Flu worries on the field

Kids shaking hands after a match

Flu worries on the field

Courtesy: The Vancouver Sun (link to article)

(extracted from a larger article)

Those who run kids’ sports leagues are concerned about everything from handshakes to mouthguards


By Chris Yzerman, The Ottawa Citizen

August 29, 2009

After a hard-fought battle on the pitch, it’s customary for soccer players to exchange handshakes in a gentlemanly gesture of goodwill.

With the threat of a large-scale outbreak of the H1N1 virus looming this fall and winter, however, some local indoor players may buck tradition and it won’t have anything to do with a lack of sporting grace.



“Handshaking at the end of the game should not cause any issues and we encourage it, but if players feel they are in any danger of either passing the flu on or catching it from someone, we want to make sure everyone is comfortable in a friendly good game with no handshaking,” says Paulo Bellem, chair of the Ottawa Carleton Futsal League.

Last year, more than 1,800 men, women, boys and girls participated in futsal, an indoor form of five-aside soccer, at various schools and gymnasiums throughout Ottawa via the OCFL.

But faced with what health officials are warning may be a particularly harsh flu season, the league is just one of many minor sports organizations and associations in the Ottawa area that are being forced to look at ways to curb the threat.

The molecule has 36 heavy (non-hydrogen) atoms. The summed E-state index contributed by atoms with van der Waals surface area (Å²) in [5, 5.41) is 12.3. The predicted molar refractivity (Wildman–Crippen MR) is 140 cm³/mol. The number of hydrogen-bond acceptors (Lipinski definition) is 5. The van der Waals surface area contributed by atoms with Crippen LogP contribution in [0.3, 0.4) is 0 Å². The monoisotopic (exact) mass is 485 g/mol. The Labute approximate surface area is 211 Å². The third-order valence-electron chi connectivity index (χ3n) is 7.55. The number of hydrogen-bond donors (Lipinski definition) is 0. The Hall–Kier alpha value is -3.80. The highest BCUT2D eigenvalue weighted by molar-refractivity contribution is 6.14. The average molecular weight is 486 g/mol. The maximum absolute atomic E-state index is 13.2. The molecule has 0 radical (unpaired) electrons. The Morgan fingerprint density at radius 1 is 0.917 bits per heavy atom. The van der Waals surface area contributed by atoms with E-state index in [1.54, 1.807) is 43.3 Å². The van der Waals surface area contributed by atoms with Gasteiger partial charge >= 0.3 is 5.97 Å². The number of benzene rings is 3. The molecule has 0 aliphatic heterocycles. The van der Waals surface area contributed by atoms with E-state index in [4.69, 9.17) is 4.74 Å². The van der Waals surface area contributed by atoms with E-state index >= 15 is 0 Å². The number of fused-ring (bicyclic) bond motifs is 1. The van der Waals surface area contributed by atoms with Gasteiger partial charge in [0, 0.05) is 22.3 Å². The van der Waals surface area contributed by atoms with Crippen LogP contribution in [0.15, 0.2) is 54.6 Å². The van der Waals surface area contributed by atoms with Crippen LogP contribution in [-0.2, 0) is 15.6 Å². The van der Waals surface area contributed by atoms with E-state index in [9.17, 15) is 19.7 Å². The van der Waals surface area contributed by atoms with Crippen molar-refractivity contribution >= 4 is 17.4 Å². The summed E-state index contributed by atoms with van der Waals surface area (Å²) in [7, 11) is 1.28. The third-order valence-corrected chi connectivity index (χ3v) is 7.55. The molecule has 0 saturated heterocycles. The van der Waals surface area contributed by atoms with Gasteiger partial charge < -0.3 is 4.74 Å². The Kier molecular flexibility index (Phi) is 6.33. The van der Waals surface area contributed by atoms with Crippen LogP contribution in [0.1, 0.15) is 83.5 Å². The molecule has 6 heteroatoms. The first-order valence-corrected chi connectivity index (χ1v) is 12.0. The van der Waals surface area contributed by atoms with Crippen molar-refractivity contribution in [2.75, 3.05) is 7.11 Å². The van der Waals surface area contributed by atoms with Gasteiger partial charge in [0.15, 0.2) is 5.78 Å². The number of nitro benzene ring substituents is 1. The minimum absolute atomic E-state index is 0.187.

“We as a league are concerned about swine flu and the effects it may have on our players,” Bellem says. “We are monitoring and will continue to monitor the situation throughout the year to make sure there is nothing more we can do, for example, moving games due to an increase in the number of cases in the community and/or with our players.”

For most, they’ll start by reinforcing the message regional health officials have been trumpeting since fears of a potential pandemic arose in the spring, among them: frequent washing of hands, coughing into one’s arm/elbow, staying home if feeling sick.

“We will let the (team) managers and players know that it is important to be aware of how one feels and to respect others in the league, and encourage the managers to tell their players to stay home if they are not feeling well,” Bellem says.

“We also will encourage people to bring hand sanitizer if they feel the need.”

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